If we go away anywhere in the UK we always try to find a local heritage railway. Steam trains are a real favourite for the small boy and we are very happy to indulge him. This year part of our summer holiday was spent at Burnham on Sea in Somerset, so naturally we checked out the local steam train scene and settled on the West Somerset Railway. We were not disappointed.
We travelled by car to Bishops Lydeard, parked up and bought our tickets at the bustling station. Children under 5 travel free and a day rover ticket for an adult is £18.50, which I think is great value, especially if you want to spend the day hopping on and off exploring the various stops and stations.
West Somerset Railway is the longest heritage railway in England and runs from Bishops Lydeard to Crowcombe Heathfield, Stogumber, Williton, Doniford Halt (request stop), Watchet, Washford, Blue Anchor, Dunster and finally Minehead, and back.
The twenty mile journey from Bishops Lydeard to Minehead takes around 90 minutes and is a lovely, restful chug through pretty Somerset scenery. From the window you can spy the Quantock Hills as well as farms, pretty villages, historic buildings and the coastline, including the pretty harbour at Watchet.
Of course the real star of the railway are the trains themselves. On the way from Bishops Lydeard to Minehead we travelled on one of their diesel trains. West Somerset Railway generally run more steam trains than diesel, but we thought we’d try them both, on our return journey we came back by steam train. It’s always quite charming to see the soft puffs of steam stream by as we speed through the countryside.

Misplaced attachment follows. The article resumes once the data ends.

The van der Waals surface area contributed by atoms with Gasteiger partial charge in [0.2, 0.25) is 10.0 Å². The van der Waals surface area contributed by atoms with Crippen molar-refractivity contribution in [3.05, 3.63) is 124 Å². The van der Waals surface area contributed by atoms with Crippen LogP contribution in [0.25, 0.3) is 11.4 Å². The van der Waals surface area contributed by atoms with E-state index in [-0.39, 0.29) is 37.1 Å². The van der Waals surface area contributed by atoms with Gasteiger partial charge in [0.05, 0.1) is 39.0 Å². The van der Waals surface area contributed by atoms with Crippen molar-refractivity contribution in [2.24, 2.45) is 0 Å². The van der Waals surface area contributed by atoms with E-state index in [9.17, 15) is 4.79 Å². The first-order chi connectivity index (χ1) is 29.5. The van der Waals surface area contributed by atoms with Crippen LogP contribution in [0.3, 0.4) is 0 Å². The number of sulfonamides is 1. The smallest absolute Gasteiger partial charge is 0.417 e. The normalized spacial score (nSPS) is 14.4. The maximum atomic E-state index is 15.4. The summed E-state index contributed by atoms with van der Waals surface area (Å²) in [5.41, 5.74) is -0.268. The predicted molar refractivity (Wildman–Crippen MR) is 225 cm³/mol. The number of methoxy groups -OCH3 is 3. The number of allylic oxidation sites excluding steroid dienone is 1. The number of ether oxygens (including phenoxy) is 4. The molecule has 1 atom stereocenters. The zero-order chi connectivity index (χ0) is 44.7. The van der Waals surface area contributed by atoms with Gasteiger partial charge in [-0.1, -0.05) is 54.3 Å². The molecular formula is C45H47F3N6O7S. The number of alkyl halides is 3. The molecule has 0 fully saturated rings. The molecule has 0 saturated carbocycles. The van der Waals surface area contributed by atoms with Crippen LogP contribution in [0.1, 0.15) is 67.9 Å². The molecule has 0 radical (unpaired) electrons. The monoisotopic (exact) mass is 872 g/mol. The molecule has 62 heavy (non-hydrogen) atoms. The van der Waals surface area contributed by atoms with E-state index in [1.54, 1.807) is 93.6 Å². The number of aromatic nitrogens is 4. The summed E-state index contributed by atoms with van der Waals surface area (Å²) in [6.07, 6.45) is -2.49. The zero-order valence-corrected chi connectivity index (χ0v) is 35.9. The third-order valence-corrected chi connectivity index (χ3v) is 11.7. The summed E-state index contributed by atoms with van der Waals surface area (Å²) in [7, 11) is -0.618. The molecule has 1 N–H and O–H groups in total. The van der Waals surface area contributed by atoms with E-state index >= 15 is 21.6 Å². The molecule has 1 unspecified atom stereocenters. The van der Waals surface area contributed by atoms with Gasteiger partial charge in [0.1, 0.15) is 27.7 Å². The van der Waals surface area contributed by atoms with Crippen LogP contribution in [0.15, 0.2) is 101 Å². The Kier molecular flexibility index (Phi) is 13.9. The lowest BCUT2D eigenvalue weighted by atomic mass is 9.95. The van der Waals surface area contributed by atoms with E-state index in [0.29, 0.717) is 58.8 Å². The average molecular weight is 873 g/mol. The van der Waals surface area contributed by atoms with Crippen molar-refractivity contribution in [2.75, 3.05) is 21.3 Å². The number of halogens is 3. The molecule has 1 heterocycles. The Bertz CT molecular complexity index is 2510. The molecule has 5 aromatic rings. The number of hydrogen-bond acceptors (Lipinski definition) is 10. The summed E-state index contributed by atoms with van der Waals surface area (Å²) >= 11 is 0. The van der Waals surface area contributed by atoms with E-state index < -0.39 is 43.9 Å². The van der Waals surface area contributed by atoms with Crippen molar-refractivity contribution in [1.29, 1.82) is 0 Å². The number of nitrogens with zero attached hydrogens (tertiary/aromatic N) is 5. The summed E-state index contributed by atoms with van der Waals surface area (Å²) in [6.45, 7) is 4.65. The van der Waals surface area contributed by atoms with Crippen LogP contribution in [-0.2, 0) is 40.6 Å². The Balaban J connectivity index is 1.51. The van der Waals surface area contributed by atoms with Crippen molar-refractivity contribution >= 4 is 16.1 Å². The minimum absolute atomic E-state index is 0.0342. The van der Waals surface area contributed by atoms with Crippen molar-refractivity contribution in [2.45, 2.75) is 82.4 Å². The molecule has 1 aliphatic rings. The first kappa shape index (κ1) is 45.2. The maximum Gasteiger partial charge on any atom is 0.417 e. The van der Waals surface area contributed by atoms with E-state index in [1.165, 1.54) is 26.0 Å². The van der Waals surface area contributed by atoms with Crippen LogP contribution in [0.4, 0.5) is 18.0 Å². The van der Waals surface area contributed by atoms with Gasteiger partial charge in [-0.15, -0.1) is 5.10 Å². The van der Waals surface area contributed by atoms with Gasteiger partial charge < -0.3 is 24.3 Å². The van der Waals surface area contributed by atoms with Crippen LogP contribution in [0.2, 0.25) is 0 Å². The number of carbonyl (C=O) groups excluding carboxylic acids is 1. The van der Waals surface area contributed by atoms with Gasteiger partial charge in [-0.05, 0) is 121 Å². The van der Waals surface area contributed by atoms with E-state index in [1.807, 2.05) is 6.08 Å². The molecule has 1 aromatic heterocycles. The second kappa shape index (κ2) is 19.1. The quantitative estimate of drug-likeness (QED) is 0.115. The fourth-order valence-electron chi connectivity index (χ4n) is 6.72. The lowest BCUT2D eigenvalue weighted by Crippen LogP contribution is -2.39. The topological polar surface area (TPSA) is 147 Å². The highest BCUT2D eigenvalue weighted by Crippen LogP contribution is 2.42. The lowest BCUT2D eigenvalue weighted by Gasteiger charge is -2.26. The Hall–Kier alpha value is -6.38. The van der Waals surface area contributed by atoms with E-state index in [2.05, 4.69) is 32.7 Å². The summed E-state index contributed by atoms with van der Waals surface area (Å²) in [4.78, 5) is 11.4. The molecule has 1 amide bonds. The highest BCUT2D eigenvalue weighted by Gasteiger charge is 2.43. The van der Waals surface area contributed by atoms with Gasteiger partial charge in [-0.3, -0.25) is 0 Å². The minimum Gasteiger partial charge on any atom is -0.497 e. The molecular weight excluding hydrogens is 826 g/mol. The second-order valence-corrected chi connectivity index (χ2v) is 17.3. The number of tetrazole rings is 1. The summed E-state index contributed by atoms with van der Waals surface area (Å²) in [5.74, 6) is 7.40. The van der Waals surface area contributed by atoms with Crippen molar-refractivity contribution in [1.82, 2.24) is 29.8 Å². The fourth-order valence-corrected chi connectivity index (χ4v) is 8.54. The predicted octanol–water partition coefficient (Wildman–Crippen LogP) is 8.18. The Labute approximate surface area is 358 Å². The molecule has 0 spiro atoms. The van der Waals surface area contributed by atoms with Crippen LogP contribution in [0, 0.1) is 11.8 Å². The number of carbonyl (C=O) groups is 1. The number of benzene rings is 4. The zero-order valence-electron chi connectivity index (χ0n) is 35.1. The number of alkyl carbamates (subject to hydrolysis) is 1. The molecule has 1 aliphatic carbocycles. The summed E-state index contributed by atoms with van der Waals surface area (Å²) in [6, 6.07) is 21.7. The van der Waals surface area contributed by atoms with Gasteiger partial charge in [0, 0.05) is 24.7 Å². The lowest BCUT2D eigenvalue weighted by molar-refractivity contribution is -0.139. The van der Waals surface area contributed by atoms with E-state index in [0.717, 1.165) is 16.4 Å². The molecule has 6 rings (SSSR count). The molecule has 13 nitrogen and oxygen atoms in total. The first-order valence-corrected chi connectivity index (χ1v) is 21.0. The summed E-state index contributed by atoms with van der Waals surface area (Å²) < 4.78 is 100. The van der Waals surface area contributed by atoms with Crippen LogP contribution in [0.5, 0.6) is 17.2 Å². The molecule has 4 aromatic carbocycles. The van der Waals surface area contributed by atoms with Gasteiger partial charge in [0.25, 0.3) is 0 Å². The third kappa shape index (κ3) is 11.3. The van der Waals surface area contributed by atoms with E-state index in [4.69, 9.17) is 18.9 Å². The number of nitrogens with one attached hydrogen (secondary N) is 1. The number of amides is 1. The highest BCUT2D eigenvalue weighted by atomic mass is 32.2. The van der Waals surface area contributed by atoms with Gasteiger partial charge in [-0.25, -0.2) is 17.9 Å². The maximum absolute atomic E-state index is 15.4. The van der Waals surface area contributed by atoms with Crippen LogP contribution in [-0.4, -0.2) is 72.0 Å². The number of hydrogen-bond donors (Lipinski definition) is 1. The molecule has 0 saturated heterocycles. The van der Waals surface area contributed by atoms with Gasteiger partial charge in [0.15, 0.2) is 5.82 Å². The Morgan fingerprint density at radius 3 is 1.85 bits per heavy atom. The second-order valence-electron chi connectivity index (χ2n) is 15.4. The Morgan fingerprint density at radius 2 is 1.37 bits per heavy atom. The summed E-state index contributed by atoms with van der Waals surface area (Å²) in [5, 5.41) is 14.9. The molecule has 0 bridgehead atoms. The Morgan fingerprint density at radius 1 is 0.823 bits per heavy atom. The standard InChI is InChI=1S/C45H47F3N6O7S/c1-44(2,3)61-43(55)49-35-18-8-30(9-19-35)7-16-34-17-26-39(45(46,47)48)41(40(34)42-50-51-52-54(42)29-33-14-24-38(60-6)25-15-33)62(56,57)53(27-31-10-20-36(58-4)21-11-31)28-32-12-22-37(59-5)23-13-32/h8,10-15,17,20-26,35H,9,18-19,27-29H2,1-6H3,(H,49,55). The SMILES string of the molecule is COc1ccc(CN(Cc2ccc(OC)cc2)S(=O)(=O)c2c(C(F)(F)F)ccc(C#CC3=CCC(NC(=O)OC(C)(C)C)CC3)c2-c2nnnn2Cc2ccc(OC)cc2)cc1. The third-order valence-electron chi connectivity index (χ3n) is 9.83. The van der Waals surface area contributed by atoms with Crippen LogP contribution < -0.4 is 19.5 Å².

The diesel was a handsome engine and the heritage carriages were clean, comfortable and well maintained. The railway boasts ten stations, all of them well kept, attractive and bedecked with flowers. The steam train was equally comfortable, but had the added charm of being a steam train, with all the romance that steam travel conjures up (Brief Encounter anyone?).
We got off at Minehead, not really expecting to find anything but a slightly tacky seaside town, but we moved in the opposite direction to the throng and walked towards the pretty harbour, which is nestled under North Hill. We were hungry, so stopped off at The Old Ship Aground pub on the harbour. The pub was a brilliant discovery, serving an interesting menu of local, seasonal and very delicious food. Round the corner from the pub, at the back of the harbour is the Minehead Lifeboat Station, where we sheltered from the wind and rain and had a good look at the lifeboat and learned a bit about the work of the RNLI, which the boy particularly enjoyed. We were charmed by Minehead and we will be back.
We raced back to Minehead Station to catch the steam train home, we were all tired from our walk and full from our fantastic lunch. We were glad of the comfort and warmth of the carriages and both boys dozed off while I enjoyed a bit of peace and some pretty Somerset scenery.
It was a really wonderful way to spend a rainy day, with over three hours of combined train travel time, beautiful English countryside and a proper heritage railway experience, all three of us woke up the next day wanting to do it all again.
Note: We paid for our tickets in full, this is just a personal reminder of another one of our railway adventures.